Etta James, the legendary singer who died this month, was remembered yesterday at a funeral attended by hundreds of family and friends.
Performances from Christina Aguilera and Stevie Wonder were part of the service at the Greater Bethany Community Church City of Refuge in Gardena, California.
A letter of condolence from President Barack Obama was also read out at the funeral by Rev. Al Sharpton. In it, President Obama said: "Etta will be remembered for her legendary voice and her contributions to our nation's musical heritage."
Etta died on January 20, aged 73, after suffering from leukemia and dementia. Her career began in the 1950s, with her last album being released in 2011, but Etta is best remembered for her version of 'At Last', released in 1961.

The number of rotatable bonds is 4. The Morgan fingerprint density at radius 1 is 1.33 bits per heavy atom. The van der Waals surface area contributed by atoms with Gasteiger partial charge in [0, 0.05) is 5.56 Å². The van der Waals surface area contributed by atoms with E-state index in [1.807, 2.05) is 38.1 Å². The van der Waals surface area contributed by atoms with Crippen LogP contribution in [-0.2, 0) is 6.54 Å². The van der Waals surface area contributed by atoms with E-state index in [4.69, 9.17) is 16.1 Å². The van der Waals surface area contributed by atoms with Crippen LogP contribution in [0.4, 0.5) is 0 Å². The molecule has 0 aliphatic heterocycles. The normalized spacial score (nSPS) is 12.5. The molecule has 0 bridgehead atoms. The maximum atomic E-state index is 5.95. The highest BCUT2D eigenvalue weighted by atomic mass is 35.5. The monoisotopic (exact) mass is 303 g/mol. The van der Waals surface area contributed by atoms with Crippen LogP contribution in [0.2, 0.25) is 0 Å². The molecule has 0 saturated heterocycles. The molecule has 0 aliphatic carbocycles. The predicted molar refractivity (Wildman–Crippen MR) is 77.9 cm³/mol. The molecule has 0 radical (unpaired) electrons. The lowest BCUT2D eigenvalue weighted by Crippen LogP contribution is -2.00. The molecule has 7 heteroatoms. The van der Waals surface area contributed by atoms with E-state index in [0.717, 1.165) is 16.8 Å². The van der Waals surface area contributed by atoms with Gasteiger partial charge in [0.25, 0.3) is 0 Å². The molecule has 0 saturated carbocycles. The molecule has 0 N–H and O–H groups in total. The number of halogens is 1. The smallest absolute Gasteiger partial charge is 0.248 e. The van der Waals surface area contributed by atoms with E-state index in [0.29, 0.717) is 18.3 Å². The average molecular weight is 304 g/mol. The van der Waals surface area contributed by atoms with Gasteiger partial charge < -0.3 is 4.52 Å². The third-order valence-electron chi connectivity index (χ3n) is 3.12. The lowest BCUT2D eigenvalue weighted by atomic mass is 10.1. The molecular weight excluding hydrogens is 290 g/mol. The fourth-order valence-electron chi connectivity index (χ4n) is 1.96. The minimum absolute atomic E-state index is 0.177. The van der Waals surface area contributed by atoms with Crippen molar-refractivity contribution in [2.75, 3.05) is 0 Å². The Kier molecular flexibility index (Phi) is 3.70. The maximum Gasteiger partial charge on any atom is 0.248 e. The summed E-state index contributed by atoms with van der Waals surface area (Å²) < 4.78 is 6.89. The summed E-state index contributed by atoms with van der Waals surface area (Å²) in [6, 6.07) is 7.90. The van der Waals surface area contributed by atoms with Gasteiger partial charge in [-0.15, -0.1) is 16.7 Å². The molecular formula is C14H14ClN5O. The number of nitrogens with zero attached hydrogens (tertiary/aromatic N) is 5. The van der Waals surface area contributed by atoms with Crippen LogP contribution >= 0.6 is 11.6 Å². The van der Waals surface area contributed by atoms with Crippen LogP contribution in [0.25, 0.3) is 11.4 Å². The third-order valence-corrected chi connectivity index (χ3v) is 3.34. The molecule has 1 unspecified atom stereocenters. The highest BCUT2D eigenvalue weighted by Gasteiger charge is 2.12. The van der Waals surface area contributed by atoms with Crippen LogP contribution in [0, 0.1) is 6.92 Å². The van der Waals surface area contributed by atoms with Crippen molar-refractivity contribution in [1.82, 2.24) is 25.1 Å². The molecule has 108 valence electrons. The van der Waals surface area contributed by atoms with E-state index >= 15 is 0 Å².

Etta overcame heroin addiction, poverty and the stigma of being brought up in a broken home during a time of segregation, to become one of the world's most celebrated singers.
Christina Aguilera - wearing a daringly low-cut black top - sang 'At Last', while Stevie Wonder performed three of her hits including 'Shelter In The Rain'.
In his eulogy, Rev Sharpton described Etta's influence when it came to breaking down racial barriers through music, saying: "She was able to get us on the same rhythms and humming the same ballads and understanding each other's melodies way before we could even use the same hotels."